Reflecting on the Sevens Cup Win: What Does It Tell Us About Rugby in Canada
posted April 17 2017
[ed. comments below]A - The coach makes a difference
Does anyone still believe it doesn't matter who the coach is? Look at the transformation of the men's sevens program. Last year they floundered, missed the Olympics, lost to Germany in the Olympic repechage, players went on strike and they subsequently lost their OTP funding. This year under a new coach they've been in four cup rounds in a row and won their first World Rugby series tournament. What are attributes of a winning coach based on what we've observed.
#1 Player management and keep the players happy. We know the players weren't happy under Middleton, they even had a work action which caused some embarrassment to Rugby Canada. We don't know all the details but the coach has to be able to work that middle ground between top brass who are worried about dollars and cents and the players who want to be treated fairly. Bottom line he needs to focus on the players state of mind and do what's right for them.
#2 Choose a style of play that suits Canada. We're not NZ, we're not Fiji, this is a lesson that the men's XVs coaches could learn. Look at the talent you have and select a style that will be successful. The 7s team under McGrath are playing a more direct, controlled style of rugby. No longer are they going side to side to avoid contact. They're a lot more prepared to test that small gap now and make sure they can win the ball at the breakdown. In the semi-final win over England they fell back into the old style a bit until Isaac Kaay came into the match and provided that extra level of go forward physicality. It paid off almost instantly. We don't always have the polished players who started throwing spin passes at 5 years of age, we have some big, physical units with a lot of heart. Heart and physicality, Canada has a lot of that so find those players and choose a style of play that suits them.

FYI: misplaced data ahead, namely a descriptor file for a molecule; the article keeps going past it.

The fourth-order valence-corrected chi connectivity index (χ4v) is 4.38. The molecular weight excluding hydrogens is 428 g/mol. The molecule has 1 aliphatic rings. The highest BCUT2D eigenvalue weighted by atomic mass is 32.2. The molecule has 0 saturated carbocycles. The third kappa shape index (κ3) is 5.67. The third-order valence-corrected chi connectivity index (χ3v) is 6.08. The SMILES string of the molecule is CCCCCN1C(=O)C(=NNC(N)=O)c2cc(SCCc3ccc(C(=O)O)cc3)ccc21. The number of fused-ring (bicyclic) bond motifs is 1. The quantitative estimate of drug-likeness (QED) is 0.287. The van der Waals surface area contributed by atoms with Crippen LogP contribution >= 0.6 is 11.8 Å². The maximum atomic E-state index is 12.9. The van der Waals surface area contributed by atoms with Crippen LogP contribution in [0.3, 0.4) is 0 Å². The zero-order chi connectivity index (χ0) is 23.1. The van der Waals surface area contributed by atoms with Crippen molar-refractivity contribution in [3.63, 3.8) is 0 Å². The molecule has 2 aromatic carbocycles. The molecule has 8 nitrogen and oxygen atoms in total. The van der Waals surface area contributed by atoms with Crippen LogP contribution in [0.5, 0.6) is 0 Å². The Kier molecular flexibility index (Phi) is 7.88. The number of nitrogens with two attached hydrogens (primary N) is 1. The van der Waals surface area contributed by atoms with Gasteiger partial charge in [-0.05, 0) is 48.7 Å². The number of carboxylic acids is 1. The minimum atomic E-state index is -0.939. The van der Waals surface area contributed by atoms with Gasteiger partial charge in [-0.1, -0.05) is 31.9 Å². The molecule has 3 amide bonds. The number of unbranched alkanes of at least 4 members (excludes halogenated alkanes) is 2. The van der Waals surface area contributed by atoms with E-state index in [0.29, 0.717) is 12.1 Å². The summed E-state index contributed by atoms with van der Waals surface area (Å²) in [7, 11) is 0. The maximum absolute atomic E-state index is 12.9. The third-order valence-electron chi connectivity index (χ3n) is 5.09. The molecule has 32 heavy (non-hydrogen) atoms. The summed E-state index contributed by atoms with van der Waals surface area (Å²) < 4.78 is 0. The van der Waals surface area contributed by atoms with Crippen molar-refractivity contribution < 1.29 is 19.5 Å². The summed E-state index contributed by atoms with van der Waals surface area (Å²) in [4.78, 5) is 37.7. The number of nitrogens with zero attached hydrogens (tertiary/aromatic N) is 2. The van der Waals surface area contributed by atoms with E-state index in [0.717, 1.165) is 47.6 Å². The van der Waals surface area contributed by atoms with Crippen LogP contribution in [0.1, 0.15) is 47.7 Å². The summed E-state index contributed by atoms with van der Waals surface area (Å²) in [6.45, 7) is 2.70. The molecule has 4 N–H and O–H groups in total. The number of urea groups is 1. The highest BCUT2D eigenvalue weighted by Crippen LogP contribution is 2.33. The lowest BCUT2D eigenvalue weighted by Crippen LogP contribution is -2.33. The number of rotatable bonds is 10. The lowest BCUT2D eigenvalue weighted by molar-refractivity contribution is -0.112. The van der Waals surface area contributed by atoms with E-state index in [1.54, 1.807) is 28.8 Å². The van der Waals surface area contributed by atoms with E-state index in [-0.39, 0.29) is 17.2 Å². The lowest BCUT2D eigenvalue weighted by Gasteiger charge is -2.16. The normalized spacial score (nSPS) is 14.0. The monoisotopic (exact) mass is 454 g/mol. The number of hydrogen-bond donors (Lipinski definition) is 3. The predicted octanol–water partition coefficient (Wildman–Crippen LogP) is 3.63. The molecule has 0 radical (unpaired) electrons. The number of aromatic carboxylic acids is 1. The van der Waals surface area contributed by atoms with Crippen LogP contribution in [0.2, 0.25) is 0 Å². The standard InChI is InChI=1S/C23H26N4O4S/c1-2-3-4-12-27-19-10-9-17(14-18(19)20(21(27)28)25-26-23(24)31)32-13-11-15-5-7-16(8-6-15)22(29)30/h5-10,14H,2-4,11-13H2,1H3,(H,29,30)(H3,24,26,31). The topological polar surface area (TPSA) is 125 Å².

#3 Community involvement and see what's happening at the level below. I've had this argument with certain readers over the years, their position is "it's not the national team coach's responsibility", and I stick to "maybe not in a professional environment but if you want to be successful in Canada..." It's probably my number one measurement now of how successful a national team coach will be, 7s or XVs. Crowley and Anscombe have been disappointing, Middleton was invisible. Geraint was making moves that way but McGrath is a superstar in that regard. He's worked with local clubs and regional unions to put on Sunday events to give his development team more 7s time and also scope out the local talent while providing a teaching component so all know the standards required. The Cowichan event this Sunday is a good example, if you're in the area you should come to watch. I can't think of anything better for Canadian rugby than a tour across Canada this summer for the Maple Leaf 7s team and coach to be hosted by clubs along the way for sessions like this. B - Money isn't always the solution
Don't get me wrong, money is great and is often part of the solution but sometimes an excess of it can cover up underlying problems. Rugby Canada temporarily losing their 7s funding from OTP has made them rethink things a bit. They were doing the usual, getting more money, creating new jobs, without thinking about the processes and how they could be improved. Sometimes adversity creates opportunities.C - Canada does have the talent
Canada does have the talent to be best in the world, we may have to work harder, we may have to be smarter but it can be done. What I like about McGrath is there has been no whining about local rugby, how it isn't up to standard, inferring that he can't do the job with the raw materials he has. He gets out there and works to find the hidden gems. Can the men's XVs department be sent that memo - they seem to have missed it?